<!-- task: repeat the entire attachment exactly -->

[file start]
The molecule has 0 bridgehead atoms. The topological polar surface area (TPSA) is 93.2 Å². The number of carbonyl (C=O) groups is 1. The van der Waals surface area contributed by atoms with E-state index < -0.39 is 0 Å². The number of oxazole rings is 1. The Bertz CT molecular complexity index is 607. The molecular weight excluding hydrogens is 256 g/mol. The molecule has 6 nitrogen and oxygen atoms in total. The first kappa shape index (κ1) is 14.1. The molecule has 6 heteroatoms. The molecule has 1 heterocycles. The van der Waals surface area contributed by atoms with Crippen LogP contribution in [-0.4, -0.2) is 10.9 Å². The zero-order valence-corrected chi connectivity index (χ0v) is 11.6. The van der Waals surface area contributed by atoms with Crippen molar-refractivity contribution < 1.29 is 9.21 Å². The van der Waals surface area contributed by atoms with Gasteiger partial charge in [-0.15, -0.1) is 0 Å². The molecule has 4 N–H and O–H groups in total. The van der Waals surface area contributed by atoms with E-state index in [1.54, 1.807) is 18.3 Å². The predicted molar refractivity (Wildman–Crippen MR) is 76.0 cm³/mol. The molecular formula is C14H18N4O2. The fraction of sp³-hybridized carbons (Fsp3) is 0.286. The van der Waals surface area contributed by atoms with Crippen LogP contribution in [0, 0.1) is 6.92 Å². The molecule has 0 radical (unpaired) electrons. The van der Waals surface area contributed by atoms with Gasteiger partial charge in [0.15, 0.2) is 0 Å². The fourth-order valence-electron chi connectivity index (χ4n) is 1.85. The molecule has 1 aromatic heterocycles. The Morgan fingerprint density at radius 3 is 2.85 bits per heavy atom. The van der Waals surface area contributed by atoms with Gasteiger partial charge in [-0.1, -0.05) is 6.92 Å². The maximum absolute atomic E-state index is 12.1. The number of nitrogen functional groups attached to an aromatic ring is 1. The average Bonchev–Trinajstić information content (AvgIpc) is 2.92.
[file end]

The molecule has 0 bridgehead atoms. The topological polar surface area (TPSA) is 93.2 Å². The number of carbonyl (C=O) groups is 1. The van der Waals surface area contributed by atoms with E-state index < -0.39 is 0 Å². The number of oxazole rings is 1. The Bertz CT molecular complexity index is 607. The molecular weight excluding hydrogens is 256 g/mol. The molecule has 6 nitrogen and oxygen atoms in total. The first kappa shape index (κ1) is 14.1. The molecule has 6 heteroatoms. The molecule has 1 heterocycles. The van der Waals surface area contributed by atoms with Crippen LogP contribution in [-0.4, -0.2) is 10.9 Å². The zero-order valence-corrected chi connectivity index (χ0v) is 11.6. The van der Waals surface area contributed by atoms with Crippen molar-refractivity contribution < 1.29 is 9.21 Å². The van der Waals surface area contributed by atoms with Gasteiger partial charge in [-0.15, -0.1) is 0 Å². The molecule has 4 N–H and O–H groups in total. The van der Waals surface area contributed by atoms with E-state index in [1.54, 1.807) is 18.3 Å². The predicted molar refractivity (Wildman–Crippen MR) is 76.0 cm³/mol. The molecular formula is C14H18N4O2. The fraction of sp³-hybridized carbons (Fsp3) is 0.286. The van der Waals surface area contributed by atoms with Crippen LogP contribution in [0, 0.1) is 6.92 Å². The molecule has 0 radical (unpaired) electrons. The van der Waals surface area contributed by atoms with Gasteiger partial charge in [0.15, 0.2) is 0 Å². The fourth-order valence-electron chi connectivity index (χ4n) is 1.85. The molecule has 1 aromatic heterocycles. The Morgan fingerprint density at radius 3 is 2.85 bits per heavy atom. The van der Waals surface area contributed by atoms with Gasteiger partial charge in [-0.1, -0.05) is 6.92 Å². The maximum absolute atomic E-state index is 12.1. The number of nitrogen functional groups attached to an aromatic ring is 1. The average Bonchev–Trinajstić information content (AvgIpc) is 2.92.